Category Archives: Esenciales

The Essentials (XIII): Alfonso de Palencia's Fourth Decade and his lost work on Canarian customs and religions

An excerpt from folio 548v. of the Universal Vocabulary in Latin and in Romance (1490) by Alfonso de Palencia where he declares having written a work on the customs and religions of the Canarian people (source: Biblioteca Virtual de Andalucía / PROYECTO TARHA -boxes-).

Unfortunately all this does not make up for the lack of Alonso de Palencia’s work, a loss that we will always deplore due to the the first-hand Canarian news it would provide and for being the first Castilian information on Gran Canaria’s indigenous customs.

Prof. Juan Álvarez Delgado (1963) –Alonso de Palencia (1423-1492) y la historia de Canarias, p. 77–[1]This translation by PROYECTO TARHA.

He negotiated in the name of the Catholic Monarchs the capitulations preceding the royal invasion of Gran Canaria, supervised and coordinated the logistics of the conquest expeditions put under the command of Juan Rejón in 1478 and 1479, and shortly thereafter personally proposed Pedro de Vera as the most qualified man to end the war of Canaria, entrenched from the beginning by the interpersonal quarrels of the Castilian captains and the strong indigenous resistance.

With this background, no one would suspect that Alonso or Alfonso de Palencia (Palencia, 1423 – Seville, 1492) was the author of the first monographic study devoted entirely to the culture and religion of the ancient Canarians. And it is true that a brief analysis of this character and his extensive literary production makes it hard to find in the Castile of his time a better connected and prepared individual to face a work of this kind.

(more…)

Más / More...

The Essentials (XII): The Gomerans sold by Pedro de Vera and Doña Beatriz de Bobadilla

Indigenes of La Gomera, depicted by Leonardo Torriani in 1590 (source: Biblioteca Geral da Universidade de Coimbra, catalogue number Ms. 314, fol. 81r.).

To fully clarify the content of these 120 documents has been an immense job. And since an illustrious Canaryman has described me as a typical German, with a file, I must confess frankly that I own an immense one, […][2]This translation by PROYECTO TARHA.

Dominik Josef Wölfel (The Gomerans sold by Pedro de Vera and Doña Beatriz de Bobadilla, p. 23)

Present year 2018 began with very good news for Canarian historiography: the acquisition by El Museo Canario of the personal file of Professor Dominik Josef Wölfel (Vienna, 1888-1963), kept at the Institutum Canarium in Vienna. Making the most, in addition, of the recent publication of our last two posts on the Gomeran rebellion of 1488, now we issue another of our recommended essentials, which we owe to the prestigious author of the Monumenta Linguae Canariae.

(more…)

Más / More...

The Essentials (XI): The Guanarteme Report

Idealized statue of Tenesor Semidán or Don Fernando Guanarteme by sculptor Juan Borges Linares, located at Gáldar, Gran Canaria (source: PROYECTO TARHA)

[…] He told them things of Castile and the Court and the great power of their Highnesses and that he did not recognize his lordship as worthy, nor those on this Island because that of their Highnesses was true […][3]Witness Alonso Hernández de Arévalo’s answer to the ninth question of the interrogation.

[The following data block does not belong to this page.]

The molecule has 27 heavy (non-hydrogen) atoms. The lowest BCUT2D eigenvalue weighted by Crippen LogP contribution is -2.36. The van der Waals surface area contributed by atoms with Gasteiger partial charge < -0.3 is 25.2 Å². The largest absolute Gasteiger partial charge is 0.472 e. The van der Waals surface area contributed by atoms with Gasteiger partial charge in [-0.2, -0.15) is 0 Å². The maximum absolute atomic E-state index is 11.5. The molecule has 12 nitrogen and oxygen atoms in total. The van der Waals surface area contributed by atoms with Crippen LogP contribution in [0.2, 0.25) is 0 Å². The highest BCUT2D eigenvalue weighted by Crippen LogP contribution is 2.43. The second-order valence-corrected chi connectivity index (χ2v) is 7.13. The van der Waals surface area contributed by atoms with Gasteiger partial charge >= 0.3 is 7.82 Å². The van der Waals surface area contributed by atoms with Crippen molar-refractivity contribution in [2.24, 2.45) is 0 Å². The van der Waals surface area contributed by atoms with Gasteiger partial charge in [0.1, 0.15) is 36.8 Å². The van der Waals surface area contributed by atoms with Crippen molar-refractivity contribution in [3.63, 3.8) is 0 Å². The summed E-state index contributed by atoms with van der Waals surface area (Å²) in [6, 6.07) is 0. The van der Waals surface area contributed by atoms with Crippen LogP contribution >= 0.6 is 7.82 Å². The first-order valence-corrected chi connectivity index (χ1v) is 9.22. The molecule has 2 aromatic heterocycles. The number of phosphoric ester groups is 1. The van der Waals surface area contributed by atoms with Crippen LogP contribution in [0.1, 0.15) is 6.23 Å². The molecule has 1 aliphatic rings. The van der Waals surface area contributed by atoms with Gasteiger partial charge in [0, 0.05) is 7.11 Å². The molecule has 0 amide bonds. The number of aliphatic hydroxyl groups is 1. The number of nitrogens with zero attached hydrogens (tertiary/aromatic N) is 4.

As we indicated in one of our Essentials, only three merit reports related to the conquest of the Canary Islands are preserved. This time we deal with the second of these important public documents: Don Fernando Guanarteme’s merit report, also known as the Guanarteme Report. (more…)

Más / More...

The Essentials (X): The Accounts on the Conquest of Gran Canaria

In 1966, as a result of an investigation encouraged by Professor Antonio Rumeu de Armas, then doctoral student Miguel Ángel Ladero Quesada published in Anuario de Estudios Atlánticos the transcription of some surprising documents that shed new light on the royal conquest of the Canary Islands which at the same time raised new questions. This valuable information appeared in three expense accounts, a kind of document whose arid and routine nature does not invite to presage any interesting data. Nothing further from reality.

The first account, dated between 1481 and 1482, right in the middle of the conquest of Gran Canaria, was signed by Pedro de Arévalo, supplier of the conquering army. The second relation of expenses was signed by Juan de Frías, Governor of the Palace of Córdoba –not to be confused with his namesake Bishop of Rubicón–. Finally, the third account showed the rubric of Antonio de Arévalo, son of the former, designated payer of the Castilian hosts that participated in the War of Canaria after its ending.

Puerto de Las Nieves (Agaete, Gran Canaria) in 2015.  In the distance, Mount Amagro, a sacred place to the ancient Canarians. On the right, Roque de Las Nieves, known in the past as Antigafo, likely an indigenous toponym. The Tower of Agaete was built at the foot of this geological landmark between July and September of 1481 (source: PROYECTO TARHA).

(more…)

Más / More...

Tarha: new database on the Ancient History of the Canary Islands

[embed]https://www.youtube.com/watch?v=1QOX4balxGE&feature=youtu.be[/embed]

On the verge of celebrating PROYECTO TARHA‘s first anniversary, we could not but celebrate publishing the first prototype of which we announced as one of …

Más / More...

The Essentials (IX): Fernán Guerra, the man who knew too much

Location of the old manor houses in Teguise, Lanzarote. The streets of the so-called Gran Aldea witnessed the clashes among the neighbors and the henchmen of Inés Peraza and Diego García de Herrera (source: PROYECTO TARHA).

[…] the King […] had ordered him, among other words, to come another day, in the wee hours, to the quarter of the fat bell, through Xerez wicket, to speak with Their Highnesses, and that no one should see him nor take another person with him; […] and when he returned […] he said how His Highness had asked him for the conquest of this island, before a secretary of His; and that he had given it all in writing, and what population and places there were on the island, and the size of the island; and how many people would have to come from Castile, to conquer it and place it under the obedience of Their Highnesses on this island, and what ships would be necessary, and that everything was given in writing; and that […] His Highness had asked him if he knew any ship masters and that he would bring Him some […][4]RUMEU (1990, pp. 677-678). This translation by PROYECTO TARHA..